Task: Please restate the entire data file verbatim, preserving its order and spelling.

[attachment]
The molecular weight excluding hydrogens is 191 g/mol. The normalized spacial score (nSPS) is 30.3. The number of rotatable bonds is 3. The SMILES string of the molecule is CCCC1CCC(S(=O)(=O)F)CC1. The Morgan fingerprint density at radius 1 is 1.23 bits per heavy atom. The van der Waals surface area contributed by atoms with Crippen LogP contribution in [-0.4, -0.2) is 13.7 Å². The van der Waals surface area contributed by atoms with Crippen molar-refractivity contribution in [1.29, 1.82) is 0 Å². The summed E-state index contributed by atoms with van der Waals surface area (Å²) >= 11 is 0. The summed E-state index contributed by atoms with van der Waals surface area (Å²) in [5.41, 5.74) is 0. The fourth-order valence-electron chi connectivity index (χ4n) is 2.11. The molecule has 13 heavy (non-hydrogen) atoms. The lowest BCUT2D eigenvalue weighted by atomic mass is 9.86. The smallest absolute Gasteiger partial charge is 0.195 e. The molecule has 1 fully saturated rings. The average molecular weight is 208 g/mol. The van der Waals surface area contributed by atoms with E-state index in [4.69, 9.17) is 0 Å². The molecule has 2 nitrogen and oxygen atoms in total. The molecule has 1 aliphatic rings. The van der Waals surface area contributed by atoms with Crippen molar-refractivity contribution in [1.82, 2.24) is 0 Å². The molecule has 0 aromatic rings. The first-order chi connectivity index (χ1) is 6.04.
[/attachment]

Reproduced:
The molecular weight excluding hydrogens is 191 g/mol. The normalized spacial score (nSPS) is 30.3. The number of rotatable bonds is 3. The SMILES string of the molecule is CCCC1CCC(S(=O)(=O)F)CC1. The Morgan fingerprint density at radius 1 is 1.23 bits per heavy atom. The van der Waals surface area contributed by atoms with Crippen LogP contribution in [-0.4, -0.2) is 13.7 Å². The van der Waals surface area contributed by atoms with Crippen molar-refractivity contribution in [1.29, 1.82) is 0 Å². The summed E-state index contributed by atoms with van der Waals surface area (Å²) >= 11 is 0. The summed E-state index contributed by atoms with van der Waals surface area (Å²) in [5.41, 5.74) is 0. The fourth-order valence-electron chi connectivity index (χ4n) is 2.11. The molecule has 13 heavy (non-hydrogen) atoms. The lowest BCUT2D eigenvalue weighted by atomic mass is 9.86. The smallest absolute Gasteiger partial charge is 0.195 e. The molecule has 1 fully saturated rings. The average molecular weight is 208 g/mol. The van der Waals surface area contributed by atoms with E-state index in [4.69, 9.17) is 0 Å². The molecule has 2 nitrogen and oxygen atoms in total. The molecule has 1 aliphatic rings. The van der Waals surface area contributed by atoms with Crippen molar-refractivity contribution in [1.82, 2.24) is 0 Å². The molecule has 0 aromatic rings. The first-order chi connectivity index (χ1) is 6.04.